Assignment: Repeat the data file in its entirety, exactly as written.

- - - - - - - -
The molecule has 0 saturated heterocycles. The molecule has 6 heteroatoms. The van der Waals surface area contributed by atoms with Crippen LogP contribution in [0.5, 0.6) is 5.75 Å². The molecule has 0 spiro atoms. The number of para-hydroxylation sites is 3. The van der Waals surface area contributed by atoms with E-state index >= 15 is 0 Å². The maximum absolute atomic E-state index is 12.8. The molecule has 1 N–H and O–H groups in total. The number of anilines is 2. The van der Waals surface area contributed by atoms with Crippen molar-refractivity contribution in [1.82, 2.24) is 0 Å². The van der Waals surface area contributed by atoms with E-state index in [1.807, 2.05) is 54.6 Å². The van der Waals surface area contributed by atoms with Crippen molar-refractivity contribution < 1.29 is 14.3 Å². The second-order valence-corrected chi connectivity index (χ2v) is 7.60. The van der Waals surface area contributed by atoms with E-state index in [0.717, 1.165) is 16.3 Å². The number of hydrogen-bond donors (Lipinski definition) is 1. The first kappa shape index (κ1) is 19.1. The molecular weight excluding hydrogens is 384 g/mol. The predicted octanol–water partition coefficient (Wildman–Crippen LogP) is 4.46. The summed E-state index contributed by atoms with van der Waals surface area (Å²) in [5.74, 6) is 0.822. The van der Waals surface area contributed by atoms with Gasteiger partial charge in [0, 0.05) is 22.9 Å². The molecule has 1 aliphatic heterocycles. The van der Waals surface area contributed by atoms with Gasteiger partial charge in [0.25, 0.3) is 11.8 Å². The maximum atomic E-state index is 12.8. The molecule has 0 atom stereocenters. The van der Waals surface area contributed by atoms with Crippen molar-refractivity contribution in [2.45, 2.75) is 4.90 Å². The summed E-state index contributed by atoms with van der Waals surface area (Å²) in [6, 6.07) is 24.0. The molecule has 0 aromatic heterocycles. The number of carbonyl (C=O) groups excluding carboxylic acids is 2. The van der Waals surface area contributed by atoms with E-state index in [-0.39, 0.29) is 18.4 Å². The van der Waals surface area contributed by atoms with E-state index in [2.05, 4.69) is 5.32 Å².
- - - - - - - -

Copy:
The molecule has 0 saturated heterocycles. The molecule has 6 heteroatoms. The van der Waals surface area contributed by atoms with Crippen LogP contribution in [0.5, 0.6) is 5.75 Å². The molecule has 0 spiro atoms. The number of para-hydroxylation sites is 3. The van der Waals surface area contributed by atoms with E-state index >= 15 is 0 Å². The maximum absolute atomic E-state index is 12.8. The molecule has 1 N–H and O–H groups in total. The number of anilines is 2. The van der Waals surface area contributed by atoms with Crippen molar-refractivity contribution in [1.82, 2.24) is 0 Å². The van der Waals surface area contributed by atoms with E-state index in [1.807, 2.05) is 54.6 Å². The van der Waals surface area contributed by atoms with Crippen molar-refractivity contribution < 1.29 is 14.3 Å². The second-order valence-corrected chi connectivity index (χ2v) is 7.60. The van der Waals surface area contributed by atoms with E-state index in [0.717, 1.165) is 16.3 Å². The number of hydrogen-bond donors (Lipinski definition) is 1. The first kappa shape index (κ1) is 19.1. The molecular weight excluding hydrogens is 384 g/mol. The predicted octanol–water partition coefficient (Wildman–Crippen LogP) is 4.46. The summed E-state index contributed by atoms with van der Waals surface area (Å²) in [5.74, 6) is 0.822. The van der Waals surface area contributed by atoms with Gasteiger partial charge in [0, 0.05) is 22.9 Å². The molecule has 1 aliphatic heterocycles. The van der Waals surface area contributed by atoms with Gasteiger partial charge in [0.25, 0.3) is 11.8 Å². The maximum atomic E-state index is 12.8. The molecule has 0 atom stereocenters. The van der Waals surface area contributed by atoms with Crippen molar-refractivity contribution in [2.45, 2.75) is 4.90 Å². The summed E-state index contributed by atoms with van der Waals surface area (Å²) in [6, 6.07) is 24.0. The molecule has 0 aromatic heterocycles. The number of carbonyl (C=O) groups excluding carboxylic acids is 2. The van der Waals surface area contributed by atoms with E-state index in [-0.39, 0.29) is 18.4 Å². The van der Waals surface area contributed by atoms with E-state index in [2.05, 4.69) is 5.32 Å².